#bookadayUK (28): Bought at favourite independent bookshop

If I could identify a book that I  bought at Tyler’s, Bangor, about ten or twelve years ago, then that would be my favourite.  Tyler’s Academic Books had begun as a rather utilitarian, science-oriented bookshop elsewhere on the High Street, and in my first few years in Bangor I didn’t pay it much attention.  But then around the time that I moved to Lon Pobty it moved to a great location at the junction of Lon Pobty and Stryd Fawr, so I walked past it twice a day.  And a little bit later a former Bangor English student, Daniel J., took it over.  Though it didn’t carry a huge stock, Dan was very efficient at ordering books, and so, when things went well, I could order a book one day, and collect it the next; when everything was going really smoothly, I’d be walking past the shop and a wave from Dan would indicate that there was something waiting. It was far more efficient than Amazon, and he gave discounts to regular customers.  And there were poetry readings, though the one I remember best was fraught by cultural tensions between the English-language poets and the Welsh-language ones, and by Dan ejecting a member of the audience for unruly behaviour only to realise that he was actually one of the poets on the bill. I’ve no photo of the bookshop itself, sadly, but do have an old photo of the location in (supposedly) 1911, when it was the City Hotel:

LonPobty1911

Around the time I moved away from Bangor, in 2005, Tyler’s ceased trading, and when I was last there in 2006, the location was occupied by a clothes shop.

In the absence of an identifiable candidate from Tyler’s, here’s one I bought from The Bell Bookshop, Henley-on-Thames, in March 1986.  When I’d been younger, a trip to the Bell Bookshop was a special treat: it had an excellent range of children’s books, and lovely red-and-white bookmarks decorated with its bell logo.  Seamus Heaney’s Station Island might well be the first book I ever bought there with my own money, and even more probably is the last I ever bought there. Like the T. S. Eliot Collected Poems I’d bought at the beginning of my time at sixth-form, my acquisition of this felt like some sort of rite of passage: physically, this kind of book was unfamiliar, as my parents had little interest in poetry (though plenty of interest in books), and what poetry books they did have were typically Penguin anthologies.  Even more so than Eliot’s Collected Poems, and even as a paperback, Station Island felt physically luxurious, printed on thicker, more expensive paper than books I was used to.  And even the Pentagram design was a relative novelty, and didn’t feel oppressively corporate at that time.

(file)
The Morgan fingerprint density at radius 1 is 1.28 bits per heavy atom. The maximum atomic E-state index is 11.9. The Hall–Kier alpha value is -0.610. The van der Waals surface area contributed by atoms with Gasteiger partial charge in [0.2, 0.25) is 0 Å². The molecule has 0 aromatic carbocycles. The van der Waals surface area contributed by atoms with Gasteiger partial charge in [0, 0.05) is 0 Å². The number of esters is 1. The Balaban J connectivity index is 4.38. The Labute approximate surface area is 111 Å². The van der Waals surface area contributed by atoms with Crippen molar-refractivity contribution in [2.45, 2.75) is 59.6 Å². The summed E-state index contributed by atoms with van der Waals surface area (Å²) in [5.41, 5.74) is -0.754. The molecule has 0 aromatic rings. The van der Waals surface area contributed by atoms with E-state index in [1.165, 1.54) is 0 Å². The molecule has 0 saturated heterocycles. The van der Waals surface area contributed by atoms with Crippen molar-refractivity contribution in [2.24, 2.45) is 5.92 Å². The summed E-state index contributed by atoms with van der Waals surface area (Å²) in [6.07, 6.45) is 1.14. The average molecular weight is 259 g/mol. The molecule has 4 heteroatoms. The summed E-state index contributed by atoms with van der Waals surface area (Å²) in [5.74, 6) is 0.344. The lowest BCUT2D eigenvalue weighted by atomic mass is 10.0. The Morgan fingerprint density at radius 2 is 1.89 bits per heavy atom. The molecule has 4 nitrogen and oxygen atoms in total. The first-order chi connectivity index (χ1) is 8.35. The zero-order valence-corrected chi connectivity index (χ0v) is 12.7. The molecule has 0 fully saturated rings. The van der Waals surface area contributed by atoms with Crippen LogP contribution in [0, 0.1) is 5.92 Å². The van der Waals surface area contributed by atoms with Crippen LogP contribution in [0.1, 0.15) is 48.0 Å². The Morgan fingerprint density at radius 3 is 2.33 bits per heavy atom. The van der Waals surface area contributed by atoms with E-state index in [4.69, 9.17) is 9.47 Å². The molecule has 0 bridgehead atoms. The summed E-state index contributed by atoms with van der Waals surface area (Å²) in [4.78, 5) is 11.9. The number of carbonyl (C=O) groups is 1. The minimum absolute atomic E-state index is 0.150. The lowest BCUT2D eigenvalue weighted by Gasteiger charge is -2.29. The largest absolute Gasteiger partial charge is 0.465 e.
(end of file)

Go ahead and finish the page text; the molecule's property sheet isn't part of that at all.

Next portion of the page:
We’d been studying some of Heaney’s earlier poems in George MacBeth’s Poetry 1900 to 1975 (Longman, 2nd edition, 1979); from what I can recall, it was the usual anthology pieces from Death of a Naturalist and Door into the Dark: ‘Blackberry Picking’, etc.  So far as I recall, MacBeth didn’t include any of the bog people poems. So, coming to this volume, I’d leaped over several stages of Heaney’s development, and hadn’t been altogether properly equipped to deal with it; and there’s at least one poem in the ‘Station Island’ sequence itself that presupposes knowledge of earlier work, ‘The Strand at Lough Beg’ from Field Work, and the Sweeney poems in the third section also presuppose greater cultural knowledge than I had. But I liked the spareness of the poems compared to the over-rich earlier work. It’s not my favourite volume by Heaney — that would probably be Wintering Out — but the memory of buying it is a happy one. And so far as I know, unlike Tyler’s, The Bell Bookshop is still thriving.

Heaney_Station Island

My copy, bought March 1986

 

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